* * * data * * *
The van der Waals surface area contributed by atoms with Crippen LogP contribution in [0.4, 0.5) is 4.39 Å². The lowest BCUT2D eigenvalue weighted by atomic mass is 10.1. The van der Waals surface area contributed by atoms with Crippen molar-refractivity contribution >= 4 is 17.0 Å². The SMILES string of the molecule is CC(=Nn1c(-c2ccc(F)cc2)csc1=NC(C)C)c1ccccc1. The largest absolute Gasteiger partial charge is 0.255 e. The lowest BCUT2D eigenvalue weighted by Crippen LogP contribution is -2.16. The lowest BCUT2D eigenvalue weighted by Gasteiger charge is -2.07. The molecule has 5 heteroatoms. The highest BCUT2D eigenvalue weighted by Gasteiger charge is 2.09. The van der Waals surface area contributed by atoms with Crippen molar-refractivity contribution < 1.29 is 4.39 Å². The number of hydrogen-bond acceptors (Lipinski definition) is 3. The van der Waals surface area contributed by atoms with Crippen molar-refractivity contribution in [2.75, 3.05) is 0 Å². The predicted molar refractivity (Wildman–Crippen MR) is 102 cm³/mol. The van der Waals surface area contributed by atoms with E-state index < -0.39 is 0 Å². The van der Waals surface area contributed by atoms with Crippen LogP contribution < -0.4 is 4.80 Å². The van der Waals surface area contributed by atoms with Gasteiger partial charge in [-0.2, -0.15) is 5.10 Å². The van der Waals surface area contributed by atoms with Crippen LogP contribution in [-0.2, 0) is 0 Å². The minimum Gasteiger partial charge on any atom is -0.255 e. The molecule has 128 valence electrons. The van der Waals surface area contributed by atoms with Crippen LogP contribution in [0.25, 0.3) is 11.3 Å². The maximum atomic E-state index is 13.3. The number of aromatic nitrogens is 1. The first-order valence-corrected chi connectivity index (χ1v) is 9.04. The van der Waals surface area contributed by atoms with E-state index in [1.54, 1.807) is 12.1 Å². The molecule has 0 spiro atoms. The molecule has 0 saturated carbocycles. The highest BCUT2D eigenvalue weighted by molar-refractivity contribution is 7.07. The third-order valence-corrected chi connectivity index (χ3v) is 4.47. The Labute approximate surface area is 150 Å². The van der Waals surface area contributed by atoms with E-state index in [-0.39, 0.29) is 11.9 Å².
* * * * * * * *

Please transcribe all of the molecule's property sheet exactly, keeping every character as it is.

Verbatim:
The van der Waals surface area contributed by atoms with Crippen LogP contribution in [0.4, 0.5) is 4.39 Å². The lowest BCUT2D eigenvalue weighted by atomic mass is 10.1. The van der Waals surface area contributed by atoms with Crippen molar-refractivity contribution >= 4 is 17.0 Å². The SMILES string of the molecule is CC(=Nn1c(-c2ccc(F)cc2)csc1=NC(C)C)c1ccccc1. The largest absolute Gasteiger partial charge is 0.255 e. The lowest BCUT2D eigenvalue weighted by Crippen LogP contribution is -2.16. The lowest BCUT2D eigenvalue weighted by Gasteiger charge is -2.07. The molecule has 5 heteroatoms. The highest BCUT2D eigenvalue weighted by Gasteiger charge is 2.09. The van der Waals surface area contributed by atoms with Crippen molar-refractivity contribution < 1.29 is 4.39 Å². The number of hydrogen-bond acceptors (Lipinski definition) is 3. The van der Waals surface area contributed by atoms with Crippen molar-refractivity contribution in [2.75, 3.05) is 0 Å². The predicted molar refractivity (Wildman–Crippen MR) is 102 cm³/mol. The van der Waals surface area contributed by atoms with E-state index < -0.39 is 0 Å². The van der Waals surface area contributed by atoms with Crippen LogP contribution < -0.4 is 4.80 Å². The van der Waals surface area contributed by atoms with Gasteiger partial charge in [-0.2, -0.15) is 5.10 Å². The van der Waals surface area contributed by atoms with Crippen LogP contribution in [-0.2, 0) is 0 Å². The minimum Gasteiger partial charge on any atom is -0.255 e. The molecule has 128 valence electrons. The van der Waals surface area contributed by atoms with Crippen LogP contribution in [0.25, 0.3) is 11.3 Å². The maximum atomic E-state index is 13.3. The number of aromatic nitrogens is 1. The first-order valence-corrected chi connectivity index (χ1v) is 9.04. The van der Waals surface area contributed by atoms with E-state index in [1.54, 1.807) is 12.1 Å². The molecule has 0 spiro atoms. The molecule has 0 saturated carbocycles. The highest BCUT2D eigenvalue weighted by molar-refractivity contribution is 7.07. The third-order valence-corrected chi connectivity index (χ3v) is 4.47. The Labute approximate surface area is 150 Å². The van der Waals surface area contributed by atoms with E-state index in [-0.39, 0.29) is 11.9 Å².